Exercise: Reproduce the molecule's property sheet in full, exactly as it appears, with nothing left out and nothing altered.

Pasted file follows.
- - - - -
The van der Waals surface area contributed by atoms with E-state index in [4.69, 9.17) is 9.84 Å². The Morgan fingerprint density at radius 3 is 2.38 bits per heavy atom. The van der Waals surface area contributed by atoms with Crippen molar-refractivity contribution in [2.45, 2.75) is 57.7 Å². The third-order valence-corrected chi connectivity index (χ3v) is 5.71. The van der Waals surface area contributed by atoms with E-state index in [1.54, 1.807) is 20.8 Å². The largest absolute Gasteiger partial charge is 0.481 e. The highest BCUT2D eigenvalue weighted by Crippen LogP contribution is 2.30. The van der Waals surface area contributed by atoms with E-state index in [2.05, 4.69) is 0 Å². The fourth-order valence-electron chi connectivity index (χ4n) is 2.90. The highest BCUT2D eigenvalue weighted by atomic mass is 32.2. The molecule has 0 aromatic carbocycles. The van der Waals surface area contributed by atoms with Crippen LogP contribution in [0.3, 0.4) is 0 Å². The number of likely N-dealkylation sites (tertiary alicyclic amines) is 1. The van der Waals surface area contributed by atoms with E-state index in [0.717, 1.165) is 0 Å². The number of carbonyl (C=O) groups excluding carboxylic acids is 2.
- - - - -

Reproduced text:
The van der Waals surface area contributed by atoms with E-state index in [4.69, 9.17) is 9.84 Å². The Morgan fingerprint density at radius 3 is 2.38 bits per heavy atom. The van der Waals surface area contributed by atoms with Crippen molar-refractivity contribution in [2.45, 2.75) is 57.7 Å². The third-order valence-corrected chi connectivity index (χ3v) is 5.71. The van der Waals surface area contributed by atoms with E-state index in [1.54, 1.807) is 20.8 Å². The largest absolute Gasteiger partial charge is 0.481 e. The highest BCUT2D eigenvalue weighted by Crippen LogP contribution is 2.30. The van der Waals surface area contributed by atoms with E-state index in [2.05, 4.69) is 0 Å². The fourth-order valence-electron chi connectivity index (χ4n) is 2.90. The highest BCUT2D eigenvalue weighted by atomic mass is 32.2. The molecule has 0 aromatic carbocycles. The van der Waals surface area contributed by atoms with Crippen LogP contribution in [0.3, 0.4) is 0 Å². The number of likely N-dealkylation sites (tertiary alicyclic amines) is 1. The van der Waals surface area contributed by atoms with E-state index in [0.717, 1.165) is 0 Å². The number of carbonyl (C=O) groups excluding carboxylic acids is 2.